The top leadership in the IRS is set to change. IRS Commissioner Daniel Werfel believes the changes are needed for the agency to meet its new goals. He aims to create greater flexibility and efficiency over the agency by streamlining internal processes. The changes also are needed, in his view, to adapt to the evolving landscape around tax administration – which has undergone changes due to new tax laws and technology.
What Are the Changes?
Changes to the organizational structure include reducing the Deputy Commissioner post to a single position (there are currently two); as well as creating four new positions with an IRS chief of taxpayer services, IT, compliance, and operations.
Long Time No Changes
While these changes are set to take place in the beginning of 2024, they are the first changes to take place in a long time for agency leadership. Currently, the highest rungs of the IRS organizational structure dates to the year 2000, over 20 years ago.
The last time changes were made in 2000, the IRS reorganized operations to support taxpayer segments that were the result of the IRS Restructuring and Reorganization Act of 1998.
Single Deputy IRS Commissioner Model
The change over from two at the top to a single deputy IRS commissioner position is modeled after the way the Treasury Department is structured. Doug O’Donnell, current deputy commissioner for Services and Enforcement, will step up to the post.
The Four New Positions
Other key changes in the leadership structure are the creation of four new chief positions, overseeing the areas of taxpayer service, compliance, IT, and operations.
Ken Corbin (currently Wage and Investment Commissioner) is being promoted to Chief, Taxpayer Service. Corbin served in various roles within the IRS since starting his career in 1986 at the Atlanta Service Center. His division will handle taxpayer-centered services including the toll-free call and taxpayer assistance centers, overseeing tax return processing centers and correspondence with taxpayers.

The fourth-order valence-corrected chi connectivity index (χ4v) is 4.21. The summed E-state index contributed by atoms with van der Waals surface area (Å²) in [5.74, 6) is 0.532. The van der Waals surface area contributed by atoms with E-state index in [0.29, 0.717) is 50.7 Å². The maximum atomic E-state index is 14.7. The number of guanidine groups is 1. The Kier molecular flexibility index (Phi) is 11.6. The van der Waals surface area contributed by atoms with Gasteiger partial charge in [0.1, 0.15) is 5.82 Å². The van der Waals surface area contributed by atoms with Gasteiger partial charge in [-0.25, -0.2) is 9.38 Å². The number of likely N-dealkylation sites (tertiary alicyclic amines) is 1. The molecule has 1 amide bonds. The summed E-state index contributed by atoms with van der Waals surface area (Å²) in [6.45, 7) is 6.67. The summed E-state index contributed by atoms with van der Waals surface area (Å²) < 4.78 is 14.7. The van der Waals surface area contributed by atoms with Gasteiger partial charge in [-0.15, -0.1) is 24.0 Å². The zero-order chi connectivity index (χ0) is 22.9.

The Chief, Taxpayer Compliance Officer role will be filled by Heather Maloy. Maloy’s career encompasses both roles within the IRS as well as private practice. Previously, she served as the LB&I Commissioner as well as other roles including Associate Chief Counsel to a number of IRS divisions. The Chief, Taxpayer Compliance Officer role will oversee compliance work, including operations in the Small Business, Self Employed, Tax Exempt, and Government Entities divisions. She will also be responsible for the Professional Responsibility, Return Preparer, and Whistleblower offices.
The position of Chief Information Officer will be filled by Rajiv Uppal. Uppal’s current role is as the Director of the Office of IT and Chief Information Officer for Medicare and Medicaid Services centers. The Chief IT Officer role will oversee the entire IRS IT division.
Finally, the fourth new position, that of Chief Operating Officer, will be held by Melanie Krause. Krause began working at the IRS in 2021 and currently serves as the Chief Data and analytics Officer. Prior to this, she was the Acting Deputy Commissioner for Services and Enforcement.
Logistically, the changes should occur on the proposed timeline as reorganization changes that do not require a budgetary appropriation amendment. In layman’s terms, the IRS isn’t looking to Congress for any more money, so Congressional approval isn’t needed. As such, the changes are all but certain to take place in early 2024. The result aims to help the organization adapt to recent tax law changes and evolving technology, while simultaneously streamlining the organization and making it both more efficient and effective.